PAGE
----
Single malt whisky - tasting notes

25 May 2011

Strathisla 1970 (Malts of Scotland)

Posted by: Ruben Luyten In: Strathisla

Here’s a recent Malts of Scotland release with a slightly different presentation (tube and different label) as it is a joint bottling with The Whisky Agency. This Strathisla 1970 was bottled from a dark sherry hogshead and presented at the recent Whisky Fair in Limburg.

Would you believe this is the most recent Strathisla I’ve made notes of?
All the others were 1960’s distillation.

 

Strathisla 1970 | Malts of ScotlandStrathisla 40 yo 1970 (59,6%, Malts of Scotland & The Whisky Agency 2011, sherry hogshead, 109 btl.)

Nose: very intense oloroso aromas. Dried fruits (raisins and figs) and liquorice. A hint of cherry liqueur. Fruit jams. Melon with Port. After a while it shows more nutty notes and some tobacco. Some butterscotch and cigar boxes. Clean and quite excellent: heavy sherry the way it should be. Mouth: lots of oomph and very concentrated. Water required! Still big, with plenty of dried fruits, some herbal notes and resin. Liquorice and walnut liqueur. Prunes. Dark chocolate. A little cough syrup. A rather ‘dark’ palate. A dry mouthfeel overall but it shows lovely jammy flavours towards the end. Finish: very long, with the same dark and dry sherry theme.

This kind of sherry can only be expected of Strathisla and a handful of other distilleries like GlenDronach. Very good but quite expensive as well. Around € 300.

Score: 90/100

Strathisla 1970 (Malts of Scotland) 4 Ruben Luyten 2011-05-25
  • Kenneth

    Hi Ruben.

    Quite a massive pricetag from MoS…
    Is that an future indication for their price level, you think?
    I sure hope not…

    Kenneth

  • http://www.whiskynotes.be Ruben

    It looks like they’re upping the prices indeed, I’m not sure why. One of the possibilities could be that they’re buying more casks from / together with third parties?

  • Charlie

    It appears that more and more old sherried whiskies are becoming more expensive.

  • Martin

    The point is that the old and rare casks are getting more and more expensive. I know that the bottlers hardly earned anything (!!!) with this bottling despite the hefty price.

    If you have bought in the past and have old casks lying in your warehouse good for you. But most bottlers can`t afford to buy old casks and keep them for a couple of years because of the financial burden.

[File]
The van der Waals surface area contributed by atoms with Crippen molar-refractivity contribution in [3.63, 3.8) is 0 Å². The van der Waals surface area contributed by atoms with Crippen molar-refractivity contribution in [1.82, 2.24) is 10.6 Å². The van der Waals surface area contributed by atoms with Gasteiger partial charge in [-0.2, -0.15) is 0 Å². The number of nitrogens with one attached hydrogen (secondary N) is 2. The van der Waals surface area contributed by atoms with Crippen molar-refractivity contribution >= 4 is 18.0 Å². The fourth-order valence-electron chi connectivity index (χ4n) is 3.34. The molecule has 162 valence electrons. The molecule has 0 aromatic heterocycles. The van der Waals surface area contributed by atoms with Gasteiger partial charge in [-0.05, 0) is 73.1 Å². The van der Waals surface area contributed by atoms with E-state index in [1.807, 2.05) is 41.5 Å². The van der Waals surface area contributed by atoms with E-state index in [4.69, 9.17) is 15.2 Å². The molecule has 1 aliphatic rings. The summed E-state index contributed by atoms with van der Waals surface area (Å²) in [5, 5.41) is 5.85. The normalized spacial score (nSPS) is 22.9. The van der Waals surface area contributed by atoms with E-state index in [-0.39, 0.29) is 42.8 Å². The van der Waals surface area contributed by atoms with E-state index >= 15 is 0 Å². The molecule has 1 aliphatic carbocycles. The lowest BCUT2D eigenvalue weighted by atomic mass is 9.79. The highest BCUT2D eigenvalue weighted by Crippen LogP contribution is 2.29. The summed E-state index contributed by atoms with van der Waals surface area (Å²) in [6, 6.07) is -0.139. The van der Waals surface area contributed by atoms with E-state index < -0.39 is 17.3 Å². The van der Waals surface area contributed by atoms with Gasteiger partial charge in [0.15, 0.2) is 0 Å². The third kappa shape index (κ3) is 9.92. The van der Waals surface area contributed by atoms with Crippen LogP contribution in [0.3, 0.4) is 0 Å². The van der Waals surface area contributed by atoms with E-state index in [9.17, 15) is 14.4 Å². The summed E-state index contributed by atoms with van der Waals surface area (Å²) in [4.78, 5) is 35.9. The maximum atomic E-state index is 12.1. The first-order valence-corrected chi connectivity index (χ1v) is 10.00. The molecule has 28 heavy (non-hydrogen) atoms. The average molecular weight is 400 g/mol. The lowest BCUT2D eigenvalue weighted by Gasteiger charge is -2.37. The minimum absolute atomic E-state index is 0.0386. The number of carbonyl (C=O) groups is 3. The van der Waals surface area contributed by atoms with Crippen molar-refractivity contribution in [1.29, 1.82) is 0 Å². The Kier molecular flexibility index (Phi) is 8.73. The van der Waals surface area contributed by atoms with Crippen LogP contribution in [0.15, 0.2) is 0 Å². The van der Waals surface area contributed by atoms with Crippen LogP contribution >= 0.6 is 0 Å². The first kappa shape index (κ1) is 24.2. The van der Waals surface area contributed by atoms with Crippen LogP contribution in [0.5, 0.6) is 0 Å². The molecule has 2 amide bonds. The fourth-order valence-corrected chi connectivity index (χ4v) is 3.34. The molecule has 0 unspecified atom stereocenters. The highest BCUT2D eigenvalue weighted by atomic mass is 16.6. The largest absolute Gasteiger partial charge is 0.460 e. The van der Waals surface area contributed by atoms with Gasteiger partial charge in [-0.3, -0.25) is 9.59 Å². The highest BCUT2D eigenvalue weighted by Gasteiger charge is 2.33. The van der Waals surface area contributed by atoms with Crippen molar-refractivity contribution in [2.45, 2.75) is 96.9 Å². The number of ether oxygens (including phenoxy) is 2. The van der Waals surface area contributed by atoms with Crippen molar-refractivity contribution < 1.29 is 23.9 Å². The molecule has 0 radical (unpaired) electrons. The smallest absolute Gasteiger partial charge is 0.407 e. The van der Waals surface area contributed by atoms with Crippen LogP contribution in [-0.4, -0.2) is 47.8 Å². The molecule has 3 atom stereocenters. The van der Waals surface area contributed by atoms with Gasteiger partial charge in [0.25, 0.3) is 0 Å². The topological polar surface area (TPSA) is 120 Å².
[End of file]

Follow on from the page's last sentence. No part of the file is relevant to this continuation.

Therefore they have to buy at today`s prices and sell immediately. And if the bottler wants something special he has to pay the price the broker/seller of the cask asks for.

    I don`t know how long this trend will keep going but I can imagine that we will see a stop of new bottlings of old Strathisla, Longmorn, …., in the forseeable future because the indie bottlers can`t afford anymore to pay the high prices the sellers ask for (and there`s not enough buyers who are willing or able to pay 300 Euros for a new bottle either).

    We`ll see. I just wanted you to understand that (at least in this case) the indie bottlers are not reponsible for the price increases of the last couple of months.

    Best regards
    Martin

  • MARS

    Thanks for the insight, martin. It is interesting.

  • http://www.whiskynotes.be Ruben

    @Martin: Well yes, some casks are getting rare, but that’s only part of the explanation. Last year you could buy a Strathisla 1970 (G&M for LMdW) for € 190. I don’t see why a bottler would concentrate on casks that he needs to buy at today’s high prices already, I fear these bottles could sit on the shelves for a very long time.

  • Martin

    @ Ruben: Of course most bottlers have to concentrate on buying casks today because most bottlers don`t have ready matured casks lying around.

    If you are G&M or DL or DT of course you have and then you bought your stocks ages ago for pennies – as new make. These “giants” still buy today but still only new make – again for pennies.

    The ones who have to buy ready matured casks now are in trouble. Of course they don`t have to buy all the old Longmorns or Strathislas and move to younger casks instead. But of course these old casks often offer a lot more quality than a ten year old Glen something (unfortunately they are five times as expensive, too).

    In the end it all comes down to the big question: Are you “better” and more successful by selling cheaper and not only top quality or do you only want the best on the market. Then you have to keep hoping your customers are willing to pay for it.

  • http://www.whiskynotes.be Ruben

    Well said. The last sentence is the key element.

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WhiskyNotes - Ruben LuytenThis blog is my personal collection of impressions, written while searching for the ultimate single malt whisky.